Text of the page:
When I lived in St. Simons Island, Georgia, I attended the kickoff event for MLB player Adam Wainwright’s charitable foundation. Adam is from the area, and the marketing agency my company worked with at the time was assisting with the marketing and promotion for the event, so several of my co-workers and I were invited. I invited my then boyfriend’s parents to the luncheon that was held at a hotel on St. Simons. We took our seats, and an opening speech was given by a preacher, (a pretty standard practice in the South), and I saw his mother take a notepad out of her purse during the speech and jot something down. After his speech was over, I joked with her, “Taking notes?” I asked.
She smiled, “I wrote down what he said.” She often recommended doing that, excerpts from speeches, books, a kind word or compliment from a friend. I don’t remember what his words were or what particularly struck a cord with her, (I’m sure I was too busy focusing on what was for lunch) but I always remember her advice. It’s something my therapist has often said as well, “Write that down.” (I’m not ashamed to admit I see a therapist, I functioned in an incredibly dysfunctional environment for the majority of my upbringing, and therapy has quite honestly changed my life).
I haven’t always taken this advice, I’ve thought: “Well, I have a good memory, I’ll just access stuff like that when I need it.” But I realize how valuable this advice is, that at some points in life you may not be able to access those words, much less believe them.
Over my four years spent living in Georgia, there were words spoken to me by several people that I never fully took in, partly because giving myself enough credit has never really been my thing, and partly because of some other life circumstances that weren’t allowing me to be or fully recognize myself.
When I left this job, my boss threw a huge lunch, made a picture collage of my time there, and got up and gave a speech and said, “I made this collage in the shape of a “D” because it reminded me of the “M” in the Mary Tyler Moore show, and that’s who Doria reminds me of, the epitome of class and grace, like her.”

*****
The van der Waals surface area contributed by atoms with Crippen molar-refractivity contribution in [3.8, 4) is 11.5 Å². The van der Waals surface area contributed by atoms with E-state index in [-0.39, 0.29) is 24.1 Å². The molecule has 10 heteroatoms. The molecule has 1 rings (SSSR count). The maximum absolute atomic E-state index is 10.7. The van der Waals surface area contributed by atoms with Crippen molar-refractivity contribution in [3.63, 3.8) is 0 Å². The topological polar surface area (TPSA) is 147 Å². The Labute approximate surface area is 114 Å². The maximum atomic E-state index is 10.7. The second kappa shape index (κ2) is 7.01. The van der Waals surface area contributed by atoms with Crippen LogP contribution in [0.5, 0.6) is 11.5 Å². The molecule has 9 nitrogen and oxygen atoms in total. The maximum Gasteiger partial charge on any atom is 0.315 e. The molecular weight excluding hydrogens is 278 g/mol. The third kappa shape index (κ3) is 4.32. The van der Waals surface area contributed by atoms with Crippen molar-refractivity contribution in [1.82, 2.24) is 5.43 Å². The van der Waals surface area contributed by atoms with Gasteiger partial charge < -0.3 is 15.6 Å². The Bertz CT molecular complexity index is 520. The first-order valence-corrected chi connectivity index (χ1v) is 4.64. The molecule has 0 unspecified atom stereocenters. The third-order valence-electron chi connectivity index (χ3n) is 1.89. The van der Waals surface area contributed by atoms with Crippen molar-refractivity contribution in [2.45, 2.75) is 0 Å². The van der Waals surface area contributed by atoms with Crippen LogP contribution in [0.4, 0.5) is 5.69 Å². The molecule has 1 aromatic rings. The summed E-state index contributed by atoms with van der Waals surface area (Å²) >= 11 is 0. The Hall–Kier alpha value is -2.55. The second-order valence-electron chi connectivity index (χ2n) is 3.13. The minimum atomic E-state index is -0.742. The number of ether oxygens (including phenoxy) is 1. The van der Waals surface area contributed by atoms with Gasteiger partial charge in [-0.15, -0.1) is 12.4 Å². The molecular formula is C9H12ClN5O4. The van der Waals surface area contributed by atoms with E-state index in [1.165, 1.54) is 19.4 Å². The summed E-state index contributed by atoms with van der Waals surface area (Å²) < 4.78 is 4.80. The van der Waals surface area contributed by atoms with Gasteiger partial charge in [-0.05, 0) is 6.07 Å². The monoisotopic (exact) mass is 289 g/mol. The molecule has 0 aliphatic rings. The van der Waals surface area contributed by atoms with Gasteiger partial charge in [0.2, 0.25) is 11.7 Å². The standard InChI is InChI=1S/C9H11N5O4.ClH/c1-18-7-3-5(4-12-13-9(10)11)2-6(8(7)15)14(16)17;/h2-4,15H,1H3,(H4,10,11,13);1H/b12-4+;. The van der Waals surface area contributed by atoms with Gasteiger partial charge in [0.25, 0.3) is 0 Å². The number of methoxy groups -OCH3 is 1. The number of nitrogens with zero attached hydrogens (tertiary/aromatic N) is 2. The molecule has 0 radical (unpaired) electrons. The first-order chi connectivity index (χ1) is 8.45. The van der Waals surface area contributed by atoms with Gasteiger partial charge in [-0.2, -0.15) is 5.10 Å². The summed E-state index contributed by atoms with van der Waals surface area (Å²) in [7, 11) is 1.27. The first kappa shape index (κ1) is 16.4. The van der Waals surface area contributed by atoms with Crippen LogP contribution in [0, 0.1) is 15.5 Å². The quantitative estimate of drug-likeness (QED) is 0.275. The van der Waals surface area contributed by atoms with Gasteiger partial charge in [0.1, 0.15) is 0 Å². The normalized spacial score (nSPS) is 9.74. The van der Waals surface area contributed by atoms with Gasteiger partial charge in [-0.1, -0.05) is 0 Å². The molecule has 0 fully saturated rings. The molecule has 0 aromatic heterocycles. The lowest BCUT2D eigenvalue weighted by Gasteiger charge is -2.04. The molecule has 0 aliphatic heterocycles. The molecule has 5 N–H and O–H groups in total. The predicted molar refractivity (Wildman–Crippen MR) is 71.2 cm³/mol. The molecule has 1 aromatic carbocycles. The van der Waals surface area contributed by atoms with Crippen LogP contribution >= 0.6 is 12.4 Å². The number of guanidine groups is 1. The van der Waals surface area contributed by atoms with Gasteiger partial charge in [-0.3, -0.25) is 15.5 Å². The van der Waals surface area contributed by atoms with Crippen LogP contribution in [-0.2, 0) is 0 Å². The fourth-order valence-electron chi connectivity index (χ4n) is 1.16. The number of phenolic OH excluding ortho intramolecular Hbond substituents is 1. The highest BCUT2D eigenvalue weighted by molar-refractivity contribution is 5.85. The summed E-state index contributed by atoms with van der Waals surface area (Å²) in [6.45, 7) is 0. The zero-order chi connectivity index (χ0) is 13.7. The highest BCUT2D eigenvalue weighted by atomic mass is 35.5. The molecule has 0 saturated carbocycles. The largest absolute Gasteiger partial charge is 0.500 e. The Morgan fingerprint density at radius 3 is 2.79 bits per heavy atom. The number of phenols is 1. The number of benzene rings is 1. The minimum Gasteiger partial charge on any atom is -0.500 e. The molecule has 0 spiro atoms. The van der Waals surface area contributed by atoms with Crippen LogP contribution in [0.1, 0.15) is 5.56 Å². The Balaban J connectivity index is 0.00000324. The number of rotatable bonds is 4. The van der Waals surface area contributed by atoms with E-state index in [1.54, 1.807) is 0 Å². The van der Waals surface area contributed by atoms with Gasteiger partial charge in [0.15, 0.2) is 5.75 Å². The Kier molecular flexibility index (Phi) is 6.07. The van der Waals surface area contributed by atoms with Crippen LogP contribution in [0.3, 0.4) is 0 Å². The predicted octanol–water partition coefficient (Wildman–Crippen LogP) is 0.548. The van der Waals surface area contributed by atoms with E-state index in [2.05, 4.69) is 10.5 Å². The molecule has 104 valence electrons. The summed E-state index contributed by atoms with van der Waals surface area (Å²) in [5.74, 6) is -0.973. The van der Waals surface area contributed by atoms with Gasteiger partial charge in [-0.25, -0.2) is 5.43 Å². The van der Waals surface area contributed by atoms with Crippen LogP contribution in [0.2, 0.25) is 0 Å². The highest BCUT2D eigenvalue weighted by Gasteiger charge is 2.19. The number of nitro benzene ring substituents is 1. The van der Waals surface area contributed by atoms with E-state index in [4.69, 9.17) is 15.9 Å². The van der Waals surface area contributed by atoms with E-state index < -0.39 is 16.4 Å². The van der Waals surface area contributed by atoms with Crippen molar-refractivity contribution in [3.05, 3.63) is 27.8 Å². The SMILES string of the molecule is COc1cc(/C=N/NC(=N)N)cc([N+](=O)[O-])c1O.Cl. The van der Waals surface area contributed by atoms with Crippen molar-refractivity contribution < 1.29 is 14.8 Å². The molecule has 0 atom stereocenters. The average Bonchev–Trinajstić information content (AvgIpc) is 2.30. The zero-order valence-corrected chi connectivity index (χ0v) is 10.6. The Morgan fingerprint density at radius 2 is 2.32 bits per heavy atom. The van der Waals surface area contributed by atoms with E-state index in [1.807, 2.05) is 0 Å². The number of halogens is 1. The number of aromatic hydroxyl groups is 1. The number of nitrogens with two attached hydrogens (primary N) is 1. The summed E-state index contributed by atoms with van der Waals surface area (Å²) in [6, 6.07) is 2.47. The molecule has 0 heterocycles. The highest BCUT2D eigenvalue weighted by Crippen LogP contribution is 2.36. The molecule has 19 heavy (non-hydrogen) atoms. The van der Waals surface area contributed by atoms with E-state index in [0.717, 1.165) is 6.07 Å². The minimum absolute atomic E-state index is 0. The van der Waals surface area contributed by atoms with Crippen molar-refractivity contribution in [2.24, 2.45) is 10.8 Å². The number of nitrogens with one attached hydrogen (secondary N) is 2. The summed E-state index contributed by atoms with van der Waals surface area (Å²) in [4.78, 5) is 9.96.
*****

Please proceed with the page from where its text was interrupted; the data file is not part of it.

There was the HR Director who said “I can’t believe what you’ve been able to do here, it’s commendable.” And the successful business owner, a sister-in-law of a close friend who one day asked, “You didn’t have one parent you could depend on, I’m so impressed, how on earth did you figure it out and manage everything on your own?”
I realize words like this mean more than this to me, someone who never heard them as a child, and who was instead prone to insults in drunken fits of rage, someone who’s had to pick up the pieces and make herself believe these words. But during my time living in the South, I heard things like this more often than not, and I know it was part of the valuable lesson of my time spent there. I surprised and impressed people, even more so when I was brave enough to share the details of my past. In the end, when it seemed the pieces of my life were crumbling around me, I lost the words, and almost stopped believing them, but I knew somewhere they still existed.
The honest answer to “How have you done it?” is: “I have no idea.” There’s something within, a driving force that’s been able to assess the environment and circumstances I was given and say, “No, screw this.” I’ve done it mostly alone, and until recently have not been able to recognize what an incredible feat this is, how easy it would have been to get caught up in the past and go down with the ship.
I know this post probably seems like I need an extra therapy session or some extra attention (there I go with the not enough credit thing again) but I hope you’ll heed this advice and write down valuable words- ones of encouragement, strength, positivity, courage or otherwise. They’ll always be there when you need them or when you’ve forgotten them, and they can’t be altered according to circumstance. Today I took this advice and opened a notebook, and I wrote them down. I wrote down excerpts from part of the script of the journey of creating a different life for myself, something I again accomplished mostly on my own. I traced over words of encouragement, recognition of perseverance, words where I’d been acknowledged for resilience and refusing to dim my inner light, even when faced with the darkness of others. I read them over and over and was moved to tears. Because today I believe them.